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Economic Atheist

Some people divide life into two categories. First, there are “spiritual” issues like prayer, worship, Heaven and Hell. Then, there are “practical” (non-spiritual) issues like business and economics. Scripture does not recognize those categories. For the Christian, all of life must be lived under the umbrella of God’s leadership – including our financial lives. Sadly, many Christians live like atheists when it comes to the way they earn, spend and manage their finances.

From this Series

What's Mine is Mine

November 10, 2013 by Mark Stuenzi Message 1 of 3

An Economic Atheist believes that wealth is simply the product of hard work and wise decisions; and since it was MY hard work and MY wise decisions that got me to where I am, then MY money is MINE to do with as I please. An Economic Theist believes that everything we have is a gift from God – on loan to us for a period of time. Socialism teaches that the government owns it all; capitalism teaches that we own it all; but the Bible teaches us that God owns it all. Because of this, we are “managers” of our possessions, not “owners” of our possessions. As such, we will give an account for how we use what has been entrusted to us. When we recognize this truth, it will drive us to seek God’s wisdom for our financial decisions, knowing that it’s all His anyway. We will also feel less guilty for having our wealth, but feel more responsible for the way we use it.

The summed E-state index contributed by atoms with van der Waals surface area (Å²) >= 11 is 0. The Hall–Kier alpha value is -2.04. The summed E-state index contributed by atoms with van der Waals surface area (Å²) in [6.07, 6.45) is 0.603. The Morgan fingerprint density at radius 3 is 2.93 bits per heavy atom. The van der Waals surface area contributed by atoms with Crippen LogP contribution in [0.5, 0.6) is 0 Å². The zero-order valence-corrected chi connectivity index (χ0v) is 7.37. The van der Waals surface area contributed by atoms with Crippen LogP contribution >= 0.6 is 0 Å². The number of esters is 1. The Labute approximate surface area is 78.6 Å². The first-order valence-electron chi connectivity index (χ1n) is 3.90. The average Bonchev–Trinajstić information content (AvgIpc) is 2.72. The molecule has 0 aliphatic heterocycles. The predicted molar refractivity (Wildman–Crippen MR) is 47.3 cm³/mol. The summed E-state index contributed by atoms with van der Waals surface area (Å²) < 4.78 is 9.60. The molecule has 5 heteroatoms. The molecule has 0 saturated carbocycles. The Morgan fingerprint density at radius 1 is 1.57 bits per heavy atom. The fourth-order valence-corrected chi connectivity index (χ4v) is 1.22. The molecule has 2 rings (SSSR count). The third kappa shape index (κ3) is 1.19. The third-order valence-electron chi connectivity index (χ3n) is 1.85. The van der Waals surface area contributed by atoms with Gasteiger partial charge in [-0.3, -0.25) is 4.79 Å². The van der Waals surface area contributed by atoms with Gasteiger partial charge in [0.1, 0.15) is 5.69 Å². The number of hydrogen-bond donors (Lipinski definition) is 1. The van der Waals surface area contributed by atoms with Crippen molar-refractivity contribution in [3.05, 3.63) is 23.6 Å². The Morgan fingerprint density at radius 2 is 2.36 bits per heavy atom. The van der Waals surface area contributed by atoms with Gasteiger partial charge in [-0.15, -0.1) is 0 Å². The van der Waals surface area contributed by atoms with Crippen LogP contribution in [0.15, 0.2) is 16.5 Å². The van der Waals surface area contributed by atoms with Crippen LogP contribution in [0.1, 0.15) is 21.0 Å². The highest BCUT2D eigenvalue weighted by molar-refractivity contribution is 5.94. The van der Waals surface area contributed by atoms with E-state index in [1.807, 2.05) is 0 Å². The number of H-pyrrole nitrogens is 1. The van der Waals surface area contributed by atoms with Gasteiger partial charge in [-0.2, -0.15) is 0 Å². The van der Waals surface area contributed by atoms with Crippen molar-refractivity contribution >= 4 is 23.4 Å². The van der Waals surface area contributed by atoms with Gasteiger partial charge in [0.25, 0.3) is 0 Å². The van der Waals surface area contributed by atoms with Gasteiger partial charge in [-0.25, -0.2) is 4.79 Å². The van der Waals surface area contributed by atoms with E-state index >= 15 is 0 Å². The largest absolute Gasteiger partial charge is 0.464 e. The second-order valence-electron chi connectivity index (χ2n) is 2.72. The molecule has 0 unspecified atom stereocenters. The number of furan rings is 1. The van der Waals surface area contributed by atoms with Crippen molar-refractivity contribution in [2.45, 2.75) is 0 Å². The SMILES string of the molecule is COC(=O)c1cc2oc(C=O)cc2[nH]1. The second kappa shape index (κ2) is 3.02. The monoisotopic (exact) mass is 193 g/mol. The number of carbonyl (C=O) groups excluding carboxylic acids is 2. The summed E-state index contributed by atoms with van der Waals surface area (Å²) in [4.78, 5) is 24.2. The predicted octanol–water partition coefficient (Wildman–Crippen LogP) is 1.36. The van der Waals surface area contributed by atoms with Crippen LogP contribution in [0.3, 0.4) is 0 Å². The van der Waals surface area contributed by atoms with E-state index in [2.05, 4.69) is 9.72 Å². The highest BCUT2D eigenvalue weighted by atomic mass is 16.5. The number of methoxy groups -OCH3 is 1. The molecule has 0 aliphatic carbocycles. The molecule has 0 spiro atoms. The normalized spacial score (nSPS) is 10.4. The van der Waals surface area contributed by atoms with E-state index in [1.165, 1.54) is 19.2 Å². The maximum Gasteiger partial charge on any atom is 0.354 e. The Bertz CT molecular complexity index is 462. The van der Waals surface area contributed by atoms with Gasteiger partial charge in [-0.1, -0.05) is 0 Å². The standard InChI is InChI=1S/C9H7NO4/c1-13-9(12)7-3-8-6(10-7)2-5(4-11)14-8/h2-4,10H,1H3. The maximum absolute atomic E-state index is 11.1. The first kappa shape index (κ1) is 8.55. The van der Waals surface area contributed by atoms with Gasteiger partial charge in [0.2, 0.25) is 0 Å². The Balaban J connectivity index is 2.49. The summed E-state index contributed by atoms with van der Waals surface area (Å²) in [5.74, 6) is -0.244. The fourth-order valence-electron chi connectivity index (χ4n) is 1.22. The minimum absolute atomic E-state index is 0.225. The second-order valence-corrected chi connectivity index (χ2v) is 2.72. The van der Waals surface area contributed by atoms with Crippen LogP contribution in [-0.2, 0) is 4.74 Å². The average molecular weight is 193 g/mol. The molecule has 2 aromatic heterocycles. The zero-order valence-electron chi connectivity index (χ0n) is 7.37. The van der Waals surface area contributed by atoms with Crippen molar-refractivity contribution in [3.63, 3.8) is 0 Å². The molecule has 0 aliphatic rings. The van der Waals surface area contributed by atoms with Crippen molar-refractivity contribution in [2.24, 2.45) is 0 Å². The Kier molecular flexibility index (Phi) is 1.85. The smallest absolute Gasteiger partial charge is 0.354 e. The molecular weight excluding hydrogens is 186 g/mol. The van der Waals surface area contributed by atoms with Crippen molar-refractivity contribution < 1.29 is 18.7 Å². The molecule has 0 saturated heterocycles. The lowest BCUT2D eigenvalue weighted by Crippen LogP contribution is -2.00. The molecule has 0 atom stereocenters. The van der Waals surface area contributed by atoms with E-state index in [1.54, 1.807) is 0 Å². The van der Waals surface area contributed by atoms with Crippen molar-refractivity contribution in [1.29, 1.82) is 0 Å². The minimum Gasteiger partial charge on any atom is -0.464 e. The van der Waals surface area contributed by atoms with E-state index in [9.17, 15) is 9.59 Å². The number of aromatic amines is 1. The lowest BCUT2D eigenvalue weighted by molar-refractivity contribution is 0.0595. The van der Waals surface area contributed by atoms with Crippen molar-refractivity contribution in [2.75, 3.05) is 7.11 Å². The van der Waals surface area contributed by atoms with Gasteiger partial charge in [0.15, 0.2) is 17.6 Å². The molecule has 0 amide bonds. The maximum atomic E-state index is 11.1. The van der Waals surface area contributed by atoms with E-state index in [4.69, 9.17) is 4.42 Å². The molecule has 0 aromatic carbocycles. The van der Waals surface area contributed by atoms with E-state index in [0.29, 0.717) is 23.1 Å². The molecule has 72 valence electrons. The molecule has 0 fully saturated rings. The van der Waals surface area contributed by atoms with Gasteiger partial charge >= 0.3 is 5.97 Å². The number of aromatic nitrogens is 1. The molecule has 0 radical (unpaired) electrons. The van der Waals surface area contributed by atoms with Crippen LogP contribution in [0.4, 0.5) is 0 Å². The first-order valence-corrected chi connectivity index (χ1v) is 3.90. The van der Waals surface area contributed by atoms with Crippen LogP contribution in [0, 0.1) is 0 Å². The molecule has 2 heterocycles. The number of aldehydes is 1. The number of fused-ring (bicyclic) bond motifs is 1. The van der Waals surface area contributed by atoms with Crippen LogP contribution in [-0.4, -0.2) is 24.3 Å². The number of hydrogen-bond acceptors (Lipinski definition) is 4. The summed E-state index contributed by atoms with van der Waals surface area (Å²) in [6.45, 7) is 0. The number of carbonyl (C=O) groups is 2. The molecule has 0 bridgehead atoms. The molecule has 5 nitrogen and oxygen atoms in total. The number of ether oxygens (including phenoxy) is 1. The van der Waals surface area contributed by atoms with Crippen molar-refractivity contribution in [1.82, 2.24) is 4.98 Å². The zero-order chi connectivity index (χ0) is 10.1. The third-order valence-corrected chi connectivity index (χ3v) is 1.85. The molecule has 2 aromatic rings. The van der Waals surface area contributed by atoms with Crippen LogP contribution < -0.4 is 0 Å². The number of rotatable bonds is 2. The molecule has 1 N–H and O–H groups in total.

Consumed or Consumer?

November 17, 2013 by Mark Stuenzi Message 2 of 3

An Economic Atheist makes decisions based on the whims of culture and popular opinion, and often ends up being trapped in consumerism. The Economic Theist makes financial decisions based on God’s laws and principles, and lives a life of freedom and generosity. In our culture, consumerism has become a false God. When we worship this false god, our hearts become twisted and our eyes turn inward; we violate God’s principles in our pursuit of a certain lifestyle. Conversely, when we worship the one true God, we are driven by gratitude and we begin to think and act with a spirit of generosity – since He is the God who “gave His one and only Son.”

My Kingdom Come

November 24, 2013 by Mark Stuenzi Message 3 of 3

Jesus told us to “seek first God’s Kingdom,” trusting that God would provide everything else that we need (Matthew 6:33). The Economic Atheist believes that the highest goal is the exaltation of self. Therefore, material things are simply a means to achieve personal comfort and upward mobility. The Economic Theist believes that God is the only worthy object of our worship. Therefore, material things become a tool to exalt God’s name and advance His kingdom. The Economic Atheist is a consumer; the Economic Theist is a worshipper. The Economic Atheist gives “charitable contributions” but the Economic Theist gives worship.